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Toddler Clinic



Most babies who are teething will try to bite you or someone else when a bout of pain makes them want to try anything to alleviate the feeling in their mouth. Whether or not this becomes a habit will depend largely on your reaction.

Avoiding the biting habit

Your baby’s or toddler’s first bites might be on your shoulder or during breastfeeding, when the arrival of new teeth either makes her want to chew on something for pain relief, or simply to try out these strange new gnashers she has.

This bite may well come as complete surprise to you and it can be hard not to give a howl of shocked pain. Unfortunately this may well be taken as a fun reaction by your child.

Try to play these biting incidents down. If you are feeding or cuddling and it happens, just remove your child and say ‘no’. Don’t get angry or give your child a little nip in return as some form of showing ‘what it feels like’, this will only cause confusion and possibly distress. However, consistently saying ‘no’ and taking your child away from the cuddle or the breast on a few occasions is usually enough to put an end to any accidental experimentation.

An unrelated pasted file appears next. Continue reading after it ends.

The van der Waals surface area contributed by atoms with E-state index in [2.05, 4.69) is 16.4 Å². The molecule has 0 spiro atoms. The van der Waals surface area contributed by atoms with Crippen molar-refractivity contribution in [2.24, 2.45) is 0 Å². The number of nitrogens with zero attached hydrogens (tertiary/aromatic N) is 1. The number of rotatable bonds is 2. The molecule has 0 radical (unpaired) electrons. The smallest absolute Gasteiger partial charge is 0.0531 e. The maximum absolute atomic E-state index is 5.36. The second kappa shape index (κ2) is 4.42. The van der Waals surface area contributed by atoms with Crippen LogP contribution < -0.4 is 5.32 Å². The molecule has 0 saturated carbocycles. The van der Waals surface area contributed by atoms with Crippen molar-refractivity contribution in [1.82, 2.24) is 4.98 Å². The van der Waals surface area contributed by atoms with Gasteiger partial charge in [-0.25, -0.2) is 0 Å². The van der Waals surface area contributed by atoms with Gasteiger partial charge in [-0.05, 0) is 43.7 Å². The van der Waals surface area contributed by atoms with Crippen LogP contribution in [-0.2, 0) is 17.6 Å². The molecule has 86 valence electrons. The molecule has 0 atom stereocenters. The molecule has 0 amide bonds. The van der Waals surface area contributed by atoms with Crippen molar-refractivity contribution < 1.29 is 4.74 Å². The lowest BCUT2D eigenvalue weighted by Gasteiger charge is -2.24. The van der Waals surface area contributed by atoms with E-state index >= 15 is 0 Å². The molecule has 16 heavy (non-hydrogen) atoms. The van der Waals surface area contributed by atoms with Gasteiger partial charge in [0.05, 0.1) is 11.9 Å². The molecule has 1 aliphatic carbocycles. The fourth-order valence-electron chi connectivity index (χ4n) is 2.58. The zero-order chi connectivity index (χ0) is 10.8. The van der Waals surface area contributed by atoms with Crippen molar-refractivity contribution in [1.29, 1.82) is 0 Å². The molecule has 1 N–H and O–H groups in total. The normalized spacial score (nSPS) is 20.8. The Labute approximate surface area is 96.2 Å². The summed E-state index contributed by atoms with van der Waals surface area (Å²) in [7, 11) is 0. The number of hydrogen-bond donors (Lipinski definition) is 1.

If biting becomes a habit

If your child continues to bite it may be because she has already discovered that it gets a big reaction from other adults or children and this seems fun. After all, it gets her a lot of attention every time she does it.

This will be at the root of how to overcome biting. If your child does it to you, tell her firmly that this is not nice and that it makes you sad. Stay calm and follow the pattern of gentle but clear reprimand you might use for a tantrum.

If your child bites another adult encourage them to react in the same way as above – playing down the bite and firmly saying ‘no’.

If your child bites another child, be clear that this is not acceptable behaviour then go to the child she has bitten and ask if he or she is alright. Seeing that the other person gets the attention instead should make your child realise this is not a nice game to play.

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